Upon awaking, Lohiau saw Hi’iaka and fell hopelessly in love with her. Hi’iaka, though charmed and finding the chief extremely handsome, had no interest in his affections and good-naturedly rebuffed his advances as she led him back to Kilauea. Unfortunately, they took so long getting back that Pele began to worry that the two were having an affair behind her back. In rage, Pele burned all Hi’iaka’s beautiful gardens. When Hi’iaka learned what Pele had done, she took Lohiau to the edge of Pele’s crater had sex with him in full view of her sister.

Beside herself with jealous fury, Pele threw lava at the pair, drenching and killing Lohiau instantly. Hi’iaka was horrified and, realizing that she was in love with Lohiau after all, traveled down to the Underworld to rescue him yet again. Pele saw the lengths that he sister had gone to save the man they both loved and, chastened, she relinquished her claim over Lohiau and allowed him to marry Hi’iaka. Since then, Pele has been viewed as a goddess of love and sex as well as a creator and destroyer and goddess of fire.

But Pele didn’t give up chasing men, and eventually she began a torrid love affair with Kamapua’a the Hog-man, an agriculture god who could shape-shift from a man to a pig or a fish. Their love-making can be destructive, and when Pele’s fires prove to be too hot for Kamapua’a to handle, he whips up thick fogs to cool her down.

Pele is one of the most powerful of all the Hawaiian pantheon (if not the most powerful), and her strength has held up against even Christianity. In 1828, Chieftess Kapiolani who had converted to Christianity challenged Pele’s power as a way to convince her people to convert as well. Her people stood by and watched in terror as she picked Pele’s sacred berries without asking permission first, then went up to the top of Kilauea and flung rocks down into the pit, all while shouting that Pele had no power, that Jehovah was greater. In 1881, Mount Kilauea erupted violently, with rivers of lava rushing down to the town of Hilo below. Desperate to stop the flow of death coming down on them, Hawaiian princess Ruth Keelioani, who still clung to the old religion, rushed out the lava flow and offered Pele gifts of colorful silk scarves and brandy if she would stop her eruptions—all done within sight of a church. Amazingly, the lava ceased flowing at the edge of town.

To this day, Pele is still seen and felt in Hilo, especially around Mount Kilauea. She doesn’t like when people steal rocks and obsidian from her lava fields and will curse the thieves with misfortune (the Hawaii Volcanoes National Park regularly receives about two thousand pounds of rocks in the mail from frantic tourists who had taken the rocks as souvenirs and later regretted it), but she does show concern for the mortals who live there. She is said to appear before humans looking either as a beautiful young Hawaiian woman in a red dress or, quite frequently, as a haggard old, fiery-eyed woman in a white dress, with both forms often accompanied by a small white dog. As a young woman, Pele can be seen dancing along the volcanic crater, and she may approach people in various areas around the big island, sometimes asking for a ride and a cigarette, which she will then light with a flame from her fingertips before disappearing. As an old woman, she may flag down a passing driver or just be seen hobbling along the side of the road with her dog, and both forms are known to give the mortals she meets good advice that spares them from fatal accidents. Woe be to the drivers that don’t offer Pele a ride—stories abound of bad luck and accidents trailing them afterwards.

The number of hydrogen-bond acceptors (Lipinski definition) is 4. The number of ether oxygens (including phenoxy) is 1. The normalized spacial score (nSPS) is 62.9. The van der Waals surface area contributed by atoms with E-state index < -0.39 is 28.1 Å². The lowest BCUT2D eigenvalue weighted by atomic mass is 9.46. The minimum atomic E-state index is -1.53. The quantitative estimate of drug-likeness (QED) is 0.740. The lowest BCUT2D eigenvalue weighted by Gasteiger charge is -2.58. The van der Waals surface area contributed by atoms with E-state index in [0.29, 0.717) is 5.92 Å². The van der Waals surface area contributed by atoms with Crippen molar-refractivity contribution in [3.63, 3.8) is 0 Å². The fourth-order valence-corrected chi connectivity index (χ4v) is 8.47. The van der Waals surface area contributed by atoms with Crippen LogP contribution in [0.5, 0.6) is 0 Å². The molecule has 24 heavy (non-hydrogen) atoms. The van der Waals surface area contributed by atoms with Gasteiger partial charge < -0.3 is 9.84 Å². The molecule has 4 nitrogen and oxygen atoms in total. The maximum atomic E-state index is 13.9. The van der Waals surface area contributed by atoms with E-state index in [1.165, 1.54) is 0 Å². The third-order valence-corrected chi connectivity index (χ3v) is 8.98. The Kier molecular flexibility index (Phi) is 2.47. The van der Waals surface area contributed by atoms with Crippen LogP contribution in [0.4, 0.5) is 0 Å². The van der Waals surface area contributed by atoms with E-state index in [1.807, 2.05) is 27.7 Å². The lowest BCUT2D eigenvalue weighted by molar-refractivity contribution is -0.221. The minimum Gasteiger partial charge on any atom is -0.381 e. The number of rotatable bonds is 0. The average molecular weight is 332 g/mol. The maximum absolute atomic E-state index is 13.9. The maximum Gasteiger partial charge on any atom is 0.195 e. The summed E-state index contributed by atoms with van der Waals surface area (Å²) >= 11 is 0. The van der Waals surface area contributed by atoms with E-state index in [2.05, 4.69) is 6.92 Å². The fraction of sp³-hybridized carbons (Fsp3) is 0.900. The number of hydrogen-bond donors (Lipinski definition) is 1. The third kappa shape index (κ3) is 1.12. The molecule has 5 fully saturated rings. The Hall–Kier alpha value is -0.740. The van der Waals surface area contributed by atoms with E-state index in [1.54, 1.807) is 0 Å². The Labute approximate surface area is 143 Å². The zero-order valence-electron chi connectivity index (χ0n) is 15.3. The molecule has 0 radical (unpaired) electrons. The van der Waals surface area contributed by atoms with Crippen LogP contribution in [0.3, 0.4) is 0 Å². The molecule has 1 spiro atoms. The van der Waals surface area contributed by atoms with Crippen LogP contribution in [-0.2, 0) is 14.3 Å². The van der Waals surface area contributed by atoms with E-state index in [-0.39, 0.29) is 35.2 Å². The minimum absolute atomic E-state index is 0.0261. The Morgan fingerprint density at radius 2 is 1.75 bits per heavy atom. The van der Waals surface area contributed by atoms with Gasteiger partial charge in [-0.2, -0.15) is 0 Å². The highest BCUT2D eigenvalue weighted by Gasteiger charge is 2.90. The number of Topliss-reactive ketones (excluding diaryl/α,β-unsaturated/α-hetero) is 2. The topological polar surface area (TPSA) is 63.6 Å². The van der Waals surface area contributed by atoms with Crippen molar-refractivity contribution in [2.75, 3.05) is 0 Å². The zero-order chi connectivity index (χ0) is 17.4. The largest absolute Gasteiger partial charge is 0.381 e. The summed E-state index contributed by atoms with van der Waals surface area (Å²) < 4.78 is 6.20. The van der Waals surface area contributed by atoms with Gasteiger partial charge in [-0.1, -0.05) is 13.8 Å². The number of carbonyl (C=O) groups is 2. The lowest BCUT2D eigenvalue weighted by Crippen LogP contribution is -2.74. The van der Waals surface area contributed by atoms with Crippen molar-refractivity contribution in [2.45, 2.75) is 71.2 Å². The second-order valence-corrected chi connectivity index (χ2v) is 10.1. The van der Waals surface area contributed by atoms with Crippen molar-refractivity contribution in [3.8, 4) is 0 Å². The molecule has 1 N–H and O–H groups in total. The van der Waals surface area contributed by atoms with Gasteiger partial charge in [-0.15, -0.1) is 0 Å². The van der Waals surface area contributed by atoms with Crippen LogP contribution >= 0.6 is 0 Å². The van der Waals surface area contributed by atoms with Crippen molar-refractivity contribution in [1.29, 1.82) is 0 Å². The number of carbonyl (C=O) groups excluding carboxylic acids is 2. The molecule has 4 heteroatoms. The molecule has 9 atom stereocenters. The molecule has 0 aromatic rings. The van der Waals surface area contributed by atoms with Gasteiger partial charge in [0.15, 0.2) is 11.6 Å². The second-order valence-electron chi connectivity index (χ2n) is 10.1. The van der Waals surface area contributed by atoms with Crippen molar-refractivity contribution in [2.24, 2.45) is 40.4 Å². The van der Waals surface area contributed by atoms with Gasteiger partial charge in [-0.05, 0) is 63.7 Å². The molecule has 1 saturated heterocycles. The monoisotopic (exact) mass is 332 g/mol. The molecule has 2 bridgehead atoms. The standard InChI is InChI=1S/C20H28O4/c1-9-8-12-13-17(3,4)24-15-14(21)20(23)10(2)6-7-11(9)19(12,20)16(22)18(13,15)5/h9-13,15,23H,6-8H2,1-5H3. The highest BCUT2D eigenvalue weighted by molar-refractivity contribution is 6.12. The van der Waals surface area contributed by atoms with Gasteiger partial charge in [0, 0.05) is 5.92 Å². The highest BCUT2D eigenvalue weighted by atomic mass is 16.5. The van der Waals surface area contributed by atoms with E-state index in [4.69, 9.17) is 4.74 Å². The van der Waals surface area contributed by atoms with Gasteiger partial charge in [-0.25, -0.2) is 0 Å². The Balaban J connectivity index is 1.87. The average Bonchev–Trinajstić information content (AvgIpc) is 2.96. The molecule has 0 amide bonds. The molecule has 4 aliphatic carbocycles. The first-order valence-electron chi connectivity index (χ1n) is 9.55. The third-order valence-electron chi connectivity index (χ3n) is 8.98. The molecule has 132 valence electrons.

Since it was Mount Kilauea that erupted this summer, I can’t help but wonder what caused Pele to become so angry this time … though mostly, I’m dying to hear who many people saw her before the eruptions started!

Check out my Youtube page (Kara Newcastle) for videos of Pele sightings under the Mythology playlist! (Please bear with the jumbled-ness of it all, I’ve been working on categorizing stuff.) And here’s a good creepy one: The Man Who Met Pele.

Myth Monday: Attack of the Killer Sea Globsters! (Cryptids)

September 17, 2018

By Kara Newcastle



It came from the briny deep! More specifically, this time it emerged out of the Bering Sea, washing up on the shores of Siberia—a large, lumpy, white, furry formless mound of … something … with a tentacle-like appendage stretching out beside it. It didn’t look like the remains of any animal known to man, with no discernible shape, no flippers, no tail, no apparent head, and covered in white fur—and not to mention stinking to high hell. It was clearly a dead animal, but what was it? Could it be a giant octopus? A colossal squid? The decaying corpse of a fuzzy sea serpent?


The thing found in Siberia on August 15, 2018 is just one in a long line of globsters—a term coined in 1962 by famous cryptozoologist Ivan T. Sanderson to describe any large lump of flesh that washes up out of the ocean that has no obvious resemblance to any known animal (also known as blobsters.) These unidentified sea-going carcasses are usually first discovered by an average person (that is, somebody who isn’t educated in marine biology) who is out for a stroll on the beach. The discoverer understandably has no idea what the formless, often huge mass of flesh is and, more often than not, they soon come to the conclusion that they are looking at the dead body of some kind of sea serpent.


Hate to break it to everybody, but of the globsters that have been found, recorded and tested since the early 1800s or so, not a single one of them has proven to be a sea monster … or, at least, that’s what they want you to believe, but that’s a topic for another blog. Anyway, almost every globster that has been discovered has been proven to be the blubber from a decaying whale, the remains of a dead shark (often a basking shark), and, on occasion, parts from a dead giant octopus or squid. Sometimes the globsters will still have jaws, beaks or flippers attached, but the subsequent rotting of the animal’s flesh alters the appearance, leading witnesses to believe—and quite stubbornly so—that what they’re looking at is not the body of a dead porpoise, it’s the body of a dead sea monster.